John Harbaugh is not a fan of preseason football.
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After watching veteran tight end Benjamin Watson tear his Achilles and rookie running back Kenneth Dixon exit with an injury in a meaningless game, the Baltimore Ravens’ coach lamented the length of the preseason.
“I know the league and the Players Association is working very hard and trying to figure out ideas to work out the preseason,” Harbaugh said Saturday night, via the Baltimore Sun. “These are big, fast, strong men running around out there. It’s not 25 years ago. … It’s not the 70s anymore. These guys playing in these games – it’s tough – and they’re not meaningful games. They are important to get better, and they improve us. But we football coaches can find ways to get our guys ready and get our players evaluated without the kind of risk that a game necessarily entails.”
Coaches have been exceedingly careful with key players this season, keeping many on the sidelines for all but a handful of series.
Harbaugh insisted he wasn’t reacting to the injuries of Dixon and Watson, or even to Dallas Cowboysquarterback Tony Romo breaking his back this weekend. Harbaugh believes it’s been evident for years that an adjustment needs to be made.
“I’m really hopeful that the union and the league can get together and do something that’s good for everybody, especially what’s good for the players and for the fans,” he said. “Maybe it’s more games that are meaningful. Bigger rosters are something I think would really help. If you go more games, fewer preseason games, and bigger rosters, that’s good for everybody. To me, that’s something that they can put their heads together and work out. It would be a positive.”
Let’s not start the 18-game schedule banter again.
The bigger rosters argument that has been made by coaches could help keep players fresher, create more jobs and competition. Yet it wouldn’t eliminate non-contact injuries, like the one that wiped out Watson’s season.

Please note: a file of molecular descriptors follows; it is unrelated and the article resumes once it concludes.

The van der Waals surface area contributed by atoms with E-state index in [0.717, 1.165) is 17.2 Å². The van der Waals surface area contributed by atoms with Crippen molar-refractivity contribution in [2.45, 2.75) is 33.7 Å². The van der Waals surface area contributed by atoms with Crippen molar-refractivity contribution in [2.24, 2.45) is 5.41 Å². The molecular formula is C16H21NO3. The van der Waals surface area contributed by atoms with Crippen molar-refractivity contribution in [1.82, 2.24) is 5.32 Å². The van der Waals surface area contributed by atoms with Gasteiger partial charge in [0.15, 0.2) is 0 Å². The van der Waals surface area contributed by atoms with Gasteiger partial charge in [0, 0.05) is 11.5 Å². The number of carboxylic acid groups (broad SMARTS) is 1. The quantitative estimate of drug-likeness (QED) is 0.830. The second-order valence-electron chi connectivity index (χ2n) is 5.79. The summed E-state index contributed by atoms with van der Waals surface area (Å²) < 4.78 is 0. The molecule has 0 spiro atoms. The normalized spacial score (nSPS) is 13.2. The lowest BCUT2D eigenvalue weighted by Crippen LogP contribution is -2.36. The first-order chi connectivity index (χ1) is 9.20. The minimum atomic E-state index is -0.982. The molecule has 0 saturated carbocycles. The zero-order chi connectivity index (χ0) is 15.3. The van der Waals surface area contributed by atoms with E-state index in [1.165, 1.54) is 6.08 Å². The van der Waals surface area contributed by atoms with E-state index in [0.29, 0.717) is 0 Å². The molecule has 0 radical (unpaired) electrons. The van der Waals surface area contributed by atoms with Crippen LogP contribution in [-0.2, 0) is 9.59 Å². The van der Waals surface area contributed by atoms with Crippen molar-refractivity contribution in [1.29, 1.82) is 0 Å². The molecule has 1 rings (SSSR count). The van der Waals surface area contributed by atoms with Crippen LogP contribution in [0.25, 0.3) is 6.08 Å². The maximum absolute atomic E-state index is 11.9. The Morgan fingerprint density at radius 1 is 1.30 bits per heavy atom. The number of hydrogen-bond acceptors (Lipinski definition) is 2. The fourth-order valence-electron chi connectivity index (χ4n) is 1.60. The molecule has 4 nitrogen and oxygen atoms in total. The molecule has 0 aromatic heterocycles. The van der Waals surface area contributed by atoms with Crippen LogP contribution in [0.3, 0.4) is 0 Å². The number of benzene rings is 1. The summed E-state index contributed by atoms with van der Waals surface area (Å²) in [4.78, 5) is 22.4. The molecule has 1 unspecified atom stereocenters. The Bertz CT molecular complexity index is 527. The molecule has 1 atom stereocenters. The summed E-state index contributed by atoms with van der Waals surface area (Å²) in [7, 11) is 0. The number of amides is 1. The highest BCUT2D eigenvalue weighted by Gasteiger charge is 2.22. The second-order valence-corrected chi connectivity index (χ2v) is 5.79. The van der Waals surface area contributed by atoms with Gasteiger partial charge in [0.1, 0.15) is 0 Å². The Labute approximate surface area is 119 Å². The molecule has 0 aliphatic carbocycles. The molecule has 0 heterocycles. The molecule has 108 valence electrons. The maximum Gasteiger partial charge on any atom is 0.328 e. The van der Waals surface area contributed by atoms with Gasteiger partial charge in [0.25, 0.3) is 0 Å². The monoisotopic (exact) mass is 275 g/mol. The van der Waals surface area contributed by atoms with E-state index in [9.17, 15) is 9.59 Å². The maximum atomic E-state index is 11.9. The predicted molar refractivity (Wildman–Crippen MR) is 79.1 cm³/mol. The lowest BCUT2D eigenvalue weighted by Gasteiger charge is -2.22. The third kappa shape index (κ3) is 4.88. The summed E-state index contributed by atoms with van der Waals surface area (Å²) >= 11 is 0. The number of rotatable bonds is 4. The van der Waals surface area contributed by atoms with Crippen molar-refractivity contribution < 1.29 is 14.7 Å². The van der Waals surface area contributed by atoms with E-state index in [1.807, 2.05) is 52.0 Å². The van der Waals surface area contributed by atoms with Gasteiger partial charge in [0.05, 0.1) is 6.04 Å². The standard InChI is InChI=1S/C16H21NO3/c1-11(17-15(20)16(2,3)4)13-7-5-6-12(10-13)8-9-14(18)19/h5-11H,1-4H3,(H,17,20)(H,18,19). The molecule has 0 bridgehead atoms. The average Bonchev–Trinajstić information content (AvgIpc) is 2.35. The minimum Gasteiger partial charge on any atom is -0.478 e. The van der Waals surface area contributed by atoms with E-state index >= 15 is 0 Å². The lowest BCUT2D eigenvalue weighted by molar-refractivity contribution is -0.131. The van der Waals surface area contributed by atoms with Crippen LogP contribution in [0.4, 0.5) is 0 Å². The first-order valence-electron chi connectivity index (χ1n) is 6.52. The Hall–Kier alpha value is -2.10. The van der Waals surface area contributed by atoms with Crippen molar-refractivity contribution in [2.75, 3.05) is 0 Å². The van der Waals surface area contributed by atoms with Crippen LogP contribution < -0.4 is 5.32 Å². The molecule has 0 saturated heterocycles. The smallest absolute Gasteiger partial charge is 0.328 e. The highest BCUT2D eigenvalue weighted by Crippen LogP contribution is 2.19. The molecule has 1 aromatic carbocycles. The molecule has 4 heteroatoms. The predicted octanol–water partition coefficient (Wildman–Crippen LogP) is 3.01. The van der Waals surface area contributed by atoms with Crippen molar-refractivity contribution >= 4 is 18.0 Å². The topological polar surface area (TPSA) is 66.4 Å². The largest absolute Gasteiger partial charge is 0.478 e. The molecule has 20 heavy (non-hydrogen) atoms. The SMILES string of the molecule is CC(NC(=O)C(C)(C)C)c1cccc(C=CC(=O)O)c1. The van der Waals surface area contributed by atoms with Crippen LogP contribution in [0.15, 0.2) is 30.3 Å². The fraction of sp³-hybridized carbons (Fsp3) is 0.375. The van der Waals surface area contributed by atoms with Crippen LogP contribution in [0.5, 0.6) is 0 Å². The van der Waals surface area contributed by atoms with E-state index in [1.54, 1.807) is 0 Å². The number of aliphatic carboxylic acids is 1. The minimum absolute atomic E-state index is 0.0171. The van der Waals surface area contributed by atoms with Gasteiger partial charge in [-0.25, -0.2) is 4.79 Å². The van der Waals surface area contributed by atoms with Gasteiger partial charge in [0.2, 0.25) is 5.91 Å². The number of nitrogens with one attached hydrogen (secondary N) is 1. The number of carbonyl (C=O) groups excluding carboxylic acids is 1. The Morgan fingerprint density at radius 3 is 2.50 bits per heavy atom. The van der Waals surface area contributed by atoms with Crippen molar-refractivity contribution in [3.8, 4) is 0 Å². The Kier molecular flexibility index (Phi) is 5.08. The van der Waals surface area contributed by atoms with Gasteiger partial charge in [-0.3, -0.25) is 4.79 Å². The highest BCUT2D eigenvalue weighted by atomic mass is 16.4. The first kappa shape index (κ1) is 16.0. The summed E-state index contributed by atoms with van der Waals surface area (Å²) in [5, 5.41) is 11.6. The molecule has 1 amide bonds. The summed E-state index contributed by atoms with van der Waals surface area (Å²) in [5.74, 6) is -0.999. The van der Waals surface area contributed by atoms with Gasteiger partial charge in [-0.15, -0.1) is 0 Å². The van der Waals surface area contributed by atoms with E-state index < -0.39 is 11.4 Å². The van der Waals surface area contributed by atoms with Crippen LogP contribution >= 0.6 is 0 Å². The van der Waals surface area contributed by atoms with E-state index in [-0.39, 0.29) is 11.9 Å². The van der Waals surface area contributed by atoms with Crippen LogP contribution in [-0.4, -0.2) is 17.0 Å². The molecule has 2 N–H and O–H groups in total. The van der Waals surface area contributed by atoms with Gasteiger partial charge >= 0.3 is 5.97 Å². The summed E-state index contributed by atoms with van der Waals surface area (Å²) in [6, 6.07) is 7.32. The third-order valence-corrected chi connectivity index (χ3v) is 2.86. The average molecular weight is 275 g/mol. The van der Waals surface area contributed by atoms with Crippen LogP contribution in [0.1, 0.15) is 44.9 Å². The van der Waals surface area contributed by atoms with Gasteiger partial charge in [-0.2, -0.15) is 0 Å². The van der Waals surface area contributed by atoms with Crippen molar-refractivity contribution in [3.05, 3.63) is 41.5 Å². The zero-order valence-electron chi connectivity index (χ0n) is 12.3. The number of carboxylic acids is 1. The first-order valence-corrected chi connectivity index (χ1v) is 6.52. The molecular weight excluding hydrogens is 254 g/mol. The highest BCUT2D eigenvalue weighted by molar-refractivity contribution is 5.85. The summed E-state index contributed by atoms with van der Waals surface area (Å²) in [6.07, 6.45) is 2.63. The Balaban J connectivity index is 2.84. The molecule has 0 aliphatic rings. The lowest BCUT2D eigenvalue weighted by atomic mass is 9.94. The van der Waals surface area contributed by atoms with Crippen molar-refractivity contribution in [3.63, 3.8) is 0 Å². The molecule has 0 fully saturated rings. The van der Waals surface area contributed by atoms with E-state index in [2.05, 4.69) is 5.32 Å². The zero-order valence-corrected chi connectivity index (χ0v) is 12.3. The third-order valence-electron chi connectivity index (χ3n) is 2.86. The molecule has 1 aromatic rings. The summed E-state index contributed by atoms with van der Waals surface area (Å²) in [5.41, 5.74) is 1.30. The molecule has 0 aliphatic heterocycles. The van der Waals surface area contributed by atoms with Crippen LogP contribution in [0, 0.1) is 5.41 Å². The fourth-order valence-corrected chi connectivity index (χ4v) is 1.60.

Ravens linebacker Terrell Suggs didn’t disagree with Harbaugh’s assessment of the preseason but admitted players need the practice before the regular season starts.
“Anytime you line up on a football field and risk getting hurt, it’s out there,” Suggs said. “Truth be told, we need some of these games, just maybe not four; maybe three, maybe two. But we do need some of them. But other than that, people getting hurt, it’s very unfortunate. But we know it’s part of the game.”
When asked how many preseason games he’d like to see, Harbaugh replied: zero.
“If I had my choice, I’d go none,” he said. “That might be an extreme point, but we could run scrimmages, or we could run practices against other teams and figure it out. We’d all be in the same boat. That’s for people higher up than me to decide.”
There is a careful balance that needs to be struck between getting players ready for the regular season and minimizing risks. Yet football as a sport is an inherent risk every time a player steps onto a field, whether for a practice, scrimmage, game or even merely individual drills.
Perhaps four preseason games aren’t necessary to get ready and another reduction is in order — in the 1970s the preseason was cut from six games to four. It is interesting to note that coaches lament practice restrictions engineered by the CBA, yet don’t utilize or want the prep time preseason games provide.
Source : NFL.com